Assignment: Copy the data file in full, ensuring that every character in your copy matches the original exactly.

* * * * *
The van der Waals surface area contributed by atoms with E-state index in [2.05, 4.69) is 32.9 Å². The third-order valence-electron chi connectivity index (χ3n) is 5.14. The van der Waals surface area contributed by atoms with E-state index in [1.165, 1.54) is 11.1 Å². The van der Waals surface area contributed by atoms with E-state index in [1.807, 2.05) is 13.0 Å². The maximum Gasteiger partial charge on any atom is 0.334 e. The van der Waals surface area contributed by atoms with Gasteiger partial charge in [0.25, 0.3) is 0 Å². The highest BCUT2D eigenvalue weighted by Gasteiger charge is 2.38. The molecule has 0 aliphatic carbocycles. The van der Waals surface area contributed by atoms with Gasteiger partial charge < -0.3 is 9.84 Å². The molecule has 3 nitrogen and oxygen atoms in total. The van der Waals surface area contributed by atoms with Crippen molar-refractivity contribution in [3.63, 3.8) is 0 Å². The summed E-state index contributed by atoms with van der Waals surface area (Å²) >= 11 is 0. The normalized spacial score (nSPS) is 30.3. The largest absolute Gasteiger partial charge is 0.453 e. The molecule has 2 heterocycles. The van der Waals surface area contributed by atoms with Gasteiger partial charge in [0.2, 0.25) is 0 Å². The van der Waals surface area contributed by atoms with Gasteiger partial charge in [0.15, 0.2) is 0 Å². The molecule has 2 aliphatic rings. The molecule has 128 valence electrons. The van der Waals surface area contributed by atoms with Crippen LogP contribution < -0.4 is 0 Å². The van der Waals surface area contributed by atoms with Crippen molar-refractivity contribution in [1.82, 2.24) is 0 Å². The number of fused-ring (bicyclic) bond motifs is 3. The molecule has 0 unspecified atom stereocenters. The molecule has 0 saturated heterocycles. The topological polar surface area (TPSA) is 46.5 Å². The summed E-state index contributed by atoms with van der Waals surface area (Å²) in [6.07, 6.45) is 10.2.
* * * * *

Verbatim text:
The van der Waals surface area contributed by atoms with E-state index in [2.05, 4.69) is 32.9 Å². The third-order valence-electron chi connectivity index (χ3n) is 5.14. The van der Waals surface area contributed by atoms with E-state index in [1.165, 1.54) is 11.1 Å². The van der Waals surface area contributed by atoms with E-state index in [1.807, 2.05) is 13.0 Å². The maximum Gasteiger partial charge on any atom is 0.334 e. The van der Waals surface area contributed by atoms with Gasteiger partial charge in [0.25, 0.3) is 0 Å². The highest BCUT2D eigenvalue weighted by Gasteiger charge is 2.38. The molecule has 0 aliphatic carbocycles. The van der Waals surface area contributed by atoms with Gasteiger partial charge < -0.3 is 9.84 Å². The molecule has 3 nitrogen and oxygen atoms in total. The van der Waals surface area contributed by atoms with Crippen molar-refractivity contribution in [3.63, 3.8) is 0 Å². The summed E-state index contributed by atoms with van der Waals surface area (Å²) >= 11 is 0. The normalized spacial score (nSPS) is 30.3. The largest absolute Gasteiger partial charge is 0.453 e. The molecule has 2 heterocycles. The van der Waals surface area contributed by atoms with Gasteiger partial charge in [0.2, 0.25) is 0 Å². The van der Waals surface area contributed by atoms with Gasteiger partial charge in [0.15, 0.2) is 0 Å². The molecule has 2 aliphatic rings. The molecule has 128 valence electrons. The van der Waals surface area contributed by atoms with Crippen LogP contribution < -0.4 is 0 Å². The van der Waals surface area contributed by atoms with Crippen molar-refractivity contribution in [1.82, 2.24) is 0 Å². The number of fused-ring (bicyclic) bond motifs is 3. The molecule has 0 unspecified atom stereocenters. The molecule has 0 saturated heterocycles. The topological polar surface area (TPSA) is 46.5 Å². The summed E-state index contributed by atoms with van der Waals surface area (Å²) in [6.07, 6.45) is 10.2.